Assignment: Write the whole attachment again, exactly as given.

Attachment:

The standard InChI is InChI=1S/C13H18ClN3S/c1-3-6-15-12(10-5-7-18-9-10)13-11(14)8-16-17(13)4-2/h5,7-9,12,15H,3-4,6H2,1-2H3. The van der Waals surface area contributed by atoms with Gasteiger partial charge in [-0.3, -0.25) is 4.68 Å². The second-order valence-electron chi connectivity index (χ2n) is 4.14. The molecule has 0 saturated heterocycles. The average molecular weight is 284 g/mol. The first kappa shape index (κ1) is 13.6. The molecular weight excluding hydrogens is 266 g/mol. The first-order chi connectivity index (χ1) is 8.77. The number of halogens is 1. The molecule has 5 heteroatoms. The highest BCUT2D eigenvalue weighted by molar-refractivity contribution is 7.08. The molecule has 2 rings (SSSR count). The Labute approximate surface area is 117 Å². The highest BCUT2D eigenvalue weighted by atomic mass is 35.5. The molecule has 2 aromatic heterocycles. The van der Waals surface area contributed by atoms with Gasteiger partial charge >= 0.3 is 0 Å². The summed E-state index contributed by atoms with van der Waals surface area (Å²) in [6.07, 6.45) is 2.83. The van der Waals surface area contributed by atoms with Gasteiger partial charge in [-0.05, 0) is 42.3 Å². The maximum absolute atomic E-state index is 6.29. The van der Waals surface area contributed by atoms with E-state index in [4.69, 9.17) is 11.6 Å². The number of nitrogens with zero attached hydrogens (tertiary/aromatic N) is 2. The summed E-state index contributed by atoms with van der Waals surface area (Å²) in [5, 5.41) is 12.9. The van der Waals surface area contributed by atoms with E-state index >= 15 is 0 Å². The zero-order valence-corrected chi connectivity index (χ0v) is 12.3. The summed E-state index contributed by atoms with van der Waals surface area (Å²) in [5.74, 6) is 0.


The standard InChI is InChI=1S/C13H18ClN3S/c1-3-6-15-12(10-5-7-18-9-10)13-11(14)8-16-17(13)4-2/h5,7-9,12,15H,3-4,6H2,1-2H3. The van der Waals surface area contributed by atoms with Gasteiger partial charge in [-0.3, -0.25) is 4.68 Å². The second-order valence-electron chi connectivity index (χ2n) is 4.14. The molecule has 0 saturated heterocycles. The average molecular weight is 284 g/mol. The first kappa shape index (κ1) is 13.6. The molecular weight excluding hydrogens is 266 g/mol. The first-order chi connectivity index (χ1) is 8.77. The number of halogens is 1. The molecule has 5 heteroatoms. The highest BCUT2D eigenvalue weighted by molar-refractivity contribution is 7.08. The molecule has 2 rings (SSSR count). The Labute approximate surface area is 117 Å². The highest BCUT2D eigenvalue weighted by atomic mass is 35.5. The molecule has 2 aromatic heterocycles. The van der Waals surface area contributed by atoms with Gasteiger partial charge >= 0.3 is 0 Å². The summed E-state index contributed by atoms with van der Waals surface area (Å²) in [6.07, 6.45) is 2.83. The van der Waals surface area contributed by atoms with Gasteiger partial charge in [-0.05, 0) is 42.3 Å². The maximum absolute atomic E-state index is 6.29. The van der Waals surface area contributed by atoms with E-state index in [4.69, 9.17) is 11.6 Å². The number of nitrogens with zero attached hydrogens (tertiary/aromatic N) is 2. The summed E-state index contributed by atoms with van der Waals surface area (Å²) in [5, 5.41) is 12.9. The van der Waals surface area contributed by atoms with E-state index >= 15 is 0 Å². The zero-order valence-corrected chi connectivity index (χ0v) is 12.3. The summed E-state index contributed by atoms with van der Waals surface area (Å²) in [5.74, 6) is 0.